When Someone Asks "When Are You Due?"
I was five years old when it happened to my mother. Ruth Therber, a little old lady with ginormous glasses, leaned across the church pew and asked my slender-and-not-in-the-least-bit pregnant mother when she was due.
I vividly remember the aftermath of this sabbath party foul. In the car, my father tried everything we could to console my mother. You don't look pregnant, I told her, while my father blamed senility, reminding my mother also that Ruth was legally blind.
For the record, the "legally blind" argument is a weak strategy. It's bad enough when a sighted person thinks they see a baby bump. It's all the worse when a blind persond does.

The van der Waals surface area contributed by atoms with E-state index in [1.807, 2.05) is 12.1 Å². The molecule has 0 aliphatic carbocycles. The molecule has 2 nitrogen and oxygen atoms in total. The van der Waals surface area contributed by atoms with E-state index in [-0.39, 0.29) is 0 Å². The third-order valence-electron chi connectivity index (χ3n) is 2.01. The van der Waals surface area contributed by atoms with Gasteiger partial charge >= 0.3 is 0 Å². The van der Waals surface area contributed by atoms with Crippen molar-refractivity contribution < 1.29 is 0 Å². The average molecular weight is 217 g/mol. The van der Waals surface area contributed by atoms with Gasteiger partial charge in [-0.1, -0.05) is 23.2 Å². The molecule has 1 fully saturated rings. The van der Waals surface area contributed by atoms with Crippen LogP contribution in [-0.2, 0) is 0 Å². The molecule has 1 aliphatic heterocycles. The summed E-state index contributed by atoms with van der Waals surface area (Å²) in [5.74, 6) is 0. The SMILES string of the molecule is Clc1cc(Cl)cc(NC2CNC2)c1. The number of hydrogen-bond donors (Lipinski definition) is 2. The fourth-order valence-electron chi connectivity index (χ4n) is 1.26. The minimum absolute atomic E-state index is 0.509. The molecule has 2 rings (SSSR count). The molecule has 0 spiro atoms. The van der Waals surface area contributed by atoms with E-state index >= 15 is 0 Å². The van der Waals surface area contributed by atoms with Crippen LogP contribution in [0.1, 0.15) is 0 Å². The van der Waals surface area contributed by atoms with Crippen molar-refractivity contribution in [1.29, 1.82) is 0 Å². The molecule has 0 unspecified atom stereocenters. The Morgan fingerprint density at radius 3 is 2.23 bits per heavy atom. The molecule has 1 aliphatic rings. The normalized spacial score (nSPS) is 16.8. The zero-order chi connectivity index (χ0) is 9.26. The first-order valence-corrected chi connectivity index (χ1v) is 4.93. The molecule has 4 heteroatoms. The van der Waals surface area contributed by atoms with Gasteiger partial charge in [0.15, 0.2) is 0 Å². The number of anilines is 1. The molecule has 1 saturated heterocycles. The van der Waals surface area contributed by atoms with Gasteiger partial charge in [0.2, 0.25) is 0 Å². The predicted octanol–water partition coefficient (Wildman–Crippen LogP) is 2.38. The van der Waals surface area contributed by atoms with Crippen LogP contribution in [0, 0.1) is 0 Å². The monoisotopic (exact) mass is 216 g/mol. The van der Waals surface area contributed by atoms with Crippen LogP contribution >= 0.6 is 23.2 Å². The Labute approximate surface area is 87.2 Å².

So here I am, 30+ years later, and it's happened to me.
Like my mother all those years ago, I don't look pregnant either, but I discovered that's really not the point. The feelings that follow this insensitive inquiry are more complex than "Do I look fat?"
Here's my take; what's yours?
Shauntel Jennings has never slept like a baby. Even as an infant, her mother stood guard over her crib, waiting for her daughter to stop breathing. She shook Shauntel’s tiny body several times each night, rousing her from her breathless sleep.
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